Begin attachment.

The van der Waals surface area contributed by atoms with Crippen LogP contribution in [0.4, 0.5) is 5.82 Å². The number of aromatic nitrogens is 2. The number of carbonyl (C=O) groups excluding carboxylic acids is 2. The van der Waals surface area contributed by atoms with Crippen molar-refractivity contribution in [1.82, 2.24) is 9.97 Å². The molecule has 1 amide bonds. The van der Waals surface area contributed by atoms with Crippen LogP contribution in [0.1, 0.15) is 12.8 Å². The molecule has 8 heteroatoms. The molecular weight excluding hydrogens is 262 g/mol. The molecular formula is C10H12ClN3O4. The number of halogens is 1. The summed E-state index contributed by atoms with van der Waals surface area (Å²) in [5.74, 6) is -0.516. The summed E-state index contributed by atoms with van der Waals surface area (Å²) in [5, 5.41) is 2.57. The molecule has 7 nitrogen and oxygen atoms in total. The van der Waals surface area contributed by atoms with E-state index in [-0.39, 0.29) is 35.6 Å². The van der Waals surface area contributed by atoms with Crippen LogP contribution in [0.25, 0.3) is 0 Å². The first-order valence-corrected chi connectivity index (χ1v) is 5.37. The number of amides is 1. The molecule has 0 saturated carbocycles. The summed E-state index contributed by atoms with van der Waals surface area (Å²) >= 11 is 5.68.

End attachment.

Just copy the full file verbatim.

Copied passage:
The van der Waals surface area contributed by atoms with Crippen LogP contribution in [0.4, 0.5) is 5.82 Å². The number of aromatic nitrogens is 2. The number of carbonyl (C=O) groups excluding carboxylic acids is 2. The van der Waals surface area contributed by atoms with Crippen molar-refractivity contribution in [1.82, 2.24) is 9.97 Å². The molecule has 1 amide bonds. The van der Waals surface area contributed by atoms with Crippen LogP contribution in [0.1, 0.15) is 12.8 Å². The molecule has 8 heteroatoms. The molecular weight excluding hydrogens is 262 g/mol. The molecular formula is C10H12ClN3O4. The number of halogens is 1. The summed E-state index contributed by atoms with van der Waals surface area (Å²) in [5.74, 6) is -0.516. The summed E-state index contributed by atoms with van der Waals surface area (Å²) in [5, 5.41) is 2.57. The molecule has 7 nitrogen and oxygen atoms in total. The van der Waals surface area contributed by atoms with E-state index in [-0.39, 0.29) is 35.6 Å². The van der Waals surface area contributed by atoms with Crippen LogP contribution in [0.25, 0.3) is 0 Å². The first-order valence-corrected chi connectivity index (χ1v) is 5.37. The number of amides is 1. The molecule has 0 saturated carbocycles. The summed E-state index contributed by atoms with van der Waals surface area (Å²) >= 11 is 5.68.